On the Centralists’ Concept of Local Government in the Villages in the Reform Era Cover Image

A centralisták reformkori községi önkormányzati koncepciójának kérdéséhez
On the Centralists’ Concept of Local Government in the Villages in the Reform Era

Author(s): Tamás Dobszay
Subject(s): 19th Century
Published by: AETAS Könyv- és Lapkiadó Egyesület

Summary/Abstract: There have been several papers written on the views of the pre-1848 Hungarian reformed opposition party, the Centralists, about the introduction of the parliamentary constitutional system and, to this end, the limitation of the role of the counties. However, a detailed analysis of their ideas to introduce local governments on the village (község) level has not been performed yet. In this respect, the analysts restrict themselves to summarizing Antal Csengery’s article series, considering its content typical of the entire movement and clearly pioneering. By re-reading and collating the centralist authors’ relevant texts, the paper examines their views on the status as well as the administrative and municipal role of villages. On the other hand, it collides the picture we get from these texts with the views of the majority of the reformed opposition as expressed in parliamentary speeches and documents. It was mostly when they were criticizing the county system that the Centralists touched the question of villages, which they regarded as secondary to parliamentary constitutionalism. They failed to make their views related to local governments, and especially to their sphere of authority and their role as a mediator of state administration, clear or to come up with a unified opinion about these matters. It was only Antal Csengery who published a detailed concept, which differs in many ways from that of other Centralists, but mostly agrees with the content and direction of the parliamentary bills proposed in 1844 by the majority of the reformed opposition. But the Centralists were more open proponents of equity, which for them meant the abolition of the isolation of the noble estate and their incorporation into the village. Due to tactical reasons, this was less emphasized by the reformed majority. In this respect, the Centralists dared to represent views hardly acceptable in an estate system, and thus they contributed to making the public more receptive to liberal views.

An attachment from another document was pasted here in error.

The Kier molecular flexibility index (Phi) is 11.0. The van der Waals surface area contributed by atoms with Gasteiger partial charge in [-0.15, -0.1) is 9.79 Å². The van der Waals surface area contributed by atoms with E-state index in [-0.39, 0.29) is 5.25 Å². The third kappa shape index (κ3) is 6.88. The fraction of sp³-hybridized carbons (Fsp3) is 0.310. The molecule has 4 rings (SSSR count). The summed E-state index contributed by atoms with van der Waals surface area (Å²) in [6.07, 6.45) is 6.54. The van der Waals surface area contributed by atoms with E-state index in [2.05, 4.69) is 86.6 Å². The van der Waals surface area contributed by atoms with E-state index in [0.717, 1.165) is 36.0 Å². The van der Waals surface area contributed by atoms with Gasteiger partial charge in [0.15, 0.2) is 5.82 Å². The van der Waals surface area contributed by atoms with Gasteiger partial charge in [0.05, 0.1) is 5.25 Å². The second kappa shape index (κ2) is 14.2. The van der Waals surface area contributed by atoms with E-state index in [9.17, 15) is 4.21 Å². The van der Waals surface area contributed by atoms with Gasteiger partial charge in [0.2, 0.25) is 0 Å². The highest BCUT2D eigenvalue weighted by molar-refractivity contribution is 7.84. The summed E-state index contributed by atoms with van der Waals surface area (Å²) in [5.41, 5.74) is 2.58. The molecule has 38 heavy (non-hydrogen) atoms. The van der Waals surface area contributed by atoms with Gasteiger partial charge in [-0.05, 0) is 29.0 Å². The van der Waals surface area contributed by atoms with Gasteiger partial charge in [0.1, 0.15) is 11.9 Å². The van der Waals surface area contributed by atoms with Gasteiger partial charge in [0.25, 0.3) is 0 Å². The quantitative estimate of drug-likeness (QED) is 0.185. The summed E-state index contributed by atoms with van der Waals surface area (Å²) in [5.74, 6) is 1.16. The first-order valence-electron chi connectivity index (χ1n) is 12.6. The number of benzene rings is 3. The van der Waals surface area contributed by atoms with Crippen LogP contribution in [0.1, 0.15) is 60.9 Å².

• Issue Year: 2017
  • Issue No: 2
  • Page Range: 76-93
  • Page Count: 18
  • Language: Hungarian